Two Canadian men made history this week when they shared their ‘first kiss’ in Victoria, B.C.
Neither of the men are famous and they had already been in a committed relationship when it took place – in fact, it was all just thanks to the luck of the draw.
Canadian navy soldier, Master Seaman Francis Legare – who had been away at sea for 255 days – reunited with his partner Corey Vautour. And he sealed it with a kiss.
The “first kiss” is a time honoured tradition, whereby sailors buy raffle tickets for the chance to be chosen as the first to disembark the ship and share a public smooch with their spouse or partner.
Legare’s name was plucked at random, and the rest as they say, is now history. The HMCS Winnipeg crew had been away for eight months in the Caribbean and eastern Pacific. According to the navy, it was not the first same-sex kiss (two women shared a kiss a few years ago) – but it was the first to be shared between two men.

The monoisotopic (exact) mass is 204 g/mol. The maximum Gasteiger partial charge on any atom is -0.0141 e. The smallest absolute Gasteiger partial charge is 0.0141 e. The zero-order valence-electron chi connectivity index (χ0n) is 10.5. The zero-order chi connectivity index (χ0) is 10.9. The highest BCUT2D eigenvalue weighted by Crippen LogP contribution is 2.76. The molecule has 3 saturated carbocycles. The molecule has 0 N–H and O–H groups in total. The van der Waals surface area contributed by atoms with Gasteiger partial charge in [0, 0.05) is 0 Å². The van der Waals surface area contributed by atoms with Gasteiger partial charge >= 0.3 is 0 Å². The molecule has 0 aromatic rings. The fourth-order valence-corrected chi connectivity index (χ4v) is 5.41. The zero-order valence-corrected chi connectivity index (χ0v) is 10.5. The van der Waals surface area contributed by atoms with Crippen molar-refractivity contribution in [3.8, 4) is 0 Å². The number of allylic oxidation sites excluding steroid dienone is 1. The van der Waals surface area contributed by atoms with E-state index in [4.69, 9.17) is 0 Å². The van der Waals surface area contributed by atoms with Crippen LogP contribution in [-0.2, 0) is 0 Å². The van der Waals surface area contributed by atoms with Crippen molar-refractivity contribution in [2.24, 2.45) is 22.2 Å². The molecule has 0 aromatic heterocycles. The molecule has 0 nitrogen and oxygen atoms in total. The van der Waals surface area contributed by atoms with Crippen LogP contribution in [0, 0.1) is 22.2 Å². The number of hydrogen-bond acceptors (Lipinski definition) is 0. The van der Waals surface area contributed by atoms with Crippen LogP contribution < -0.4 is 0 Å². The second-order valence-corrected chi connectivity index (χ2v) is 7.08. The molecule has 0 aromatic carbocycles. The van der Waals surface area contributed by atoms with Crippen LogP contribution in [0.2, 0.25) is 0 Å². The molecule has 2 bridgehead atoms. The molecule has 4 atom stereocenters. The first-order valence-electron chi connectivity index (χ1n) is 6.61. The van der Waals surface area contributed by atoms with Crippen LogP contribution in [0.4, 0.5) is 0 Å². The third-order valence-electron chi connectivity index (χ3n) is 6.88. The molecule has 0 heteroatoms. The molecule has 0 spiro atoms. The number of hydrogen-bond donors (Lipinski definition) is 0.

The Royal Canadian Navy Spokesman, Kris Phillips, told the Huffington Post Canada, “What we are supporting here, what we’re standing behind is something that should be very representative of what you would expect to find anywhere in Canadian society,” he said.
The sight of the two men smooching makes me bristle – but for all the right reasons. The hairs on the back of my neck stood up whilst watching this video, but really it had nothing to do with their sexual orientation. Instead I was touched by how tender the kiss was, how obvious it was that they had missed one another, and how very clearly they were in love.
The significance of the kiss is clear. But what we should look forward to in the future is when this act of same-sex love is completely insignificant, commonplace and, well – maybe even a little dull.